Don’t Be Sold on Black Hole Imitators

Physics 16, s15
The results of new simulations negate the argument that some objects thought to be black holes are instead hypothetical exotic systems called bosonic stars.  
M. Weiss/Harvard–Smithsonian Center for Astrophysics

Black holes have always been difficult to accept, which is why several studies over the years have proposed so-called exotic compact objects, or ECOs, in lieu of black holes. These hypothetical objects—which go by names like gravastars and fuzzballs—appear to explain all the black hole observational evidence without having any of the apparent black hole paradoxes. A new study of one class of ECO, the bosonic star, however, pokes holes in this argument [1].

In the past few years, researchers have observed several “smoking gun” signatures of black holes, such as gravitational-wave signals from mergers and images of light-encircled shadows. And yet, black hole doubters remain (see Synopsis: Did Black Hole “Mimickers” Produce LIGO Signal?). “There has been a lingering suggestion in the scientific literature that the astrophysical objects we regard as black holes may actually be something different, and potentially less dramatic,” says Carlos Herdeiro from the University of Aveiro in Portugal.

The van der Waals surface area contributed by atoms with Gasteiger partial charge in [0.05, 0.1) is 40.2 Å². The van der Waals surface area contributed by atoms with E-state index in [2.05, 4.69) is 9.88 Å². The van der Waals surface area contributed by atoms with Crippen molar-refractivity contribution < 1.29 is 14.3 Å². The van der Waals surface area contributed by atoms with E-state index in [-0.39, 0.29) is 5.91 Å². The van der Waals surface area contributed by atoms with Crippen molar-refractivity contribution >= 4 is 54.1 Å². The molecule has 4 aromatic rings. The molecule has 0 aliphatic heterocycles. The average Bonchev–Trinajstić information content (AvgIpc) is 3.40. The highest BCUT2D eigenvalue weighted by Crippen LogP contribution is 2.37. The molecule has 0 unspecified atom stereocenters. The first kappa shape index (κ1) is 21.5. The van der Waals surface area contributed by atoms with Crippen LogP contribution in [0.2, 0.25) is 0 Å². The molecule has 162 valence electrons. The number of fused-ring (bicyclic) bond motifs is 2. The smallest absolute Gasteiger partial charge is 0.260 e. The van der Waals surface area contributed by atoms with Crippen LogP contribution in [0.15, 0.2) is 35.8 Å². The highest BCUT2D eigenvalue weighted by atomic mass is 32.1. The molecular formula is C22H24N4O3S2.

Herdeiro and his colleagues considered a currently popular ECO candidate, the bosonic star, which is made of dark matter (see Synopsis: Axion Miniclusters Might Be Microlenses). They imagined a bosonic star surrounded by a light-trapping region called a light ring, which can disguise the star as a black hole. The team performed numerical simulations tracking the star’s formation and evolution. In some cases, material was ejected outward, leading to the dissolution of the light ring. In other cases, material collapsed inward and created a veritable black hole. Both outcomes imply that a light-ringed bosonic star could only last a short time (at most a few years) before it would no longer be able to mimic a black hole.

–Michael Schirber

Michael Schirber is a Corresponding Editor for Physics Magazine based in Lyon, France.


  1. P. V. P. Cunha et al., “Exotic compact objects and the fate of the light-ring instability,” Phys. Rev. Lett. 130, 061401 (2023).

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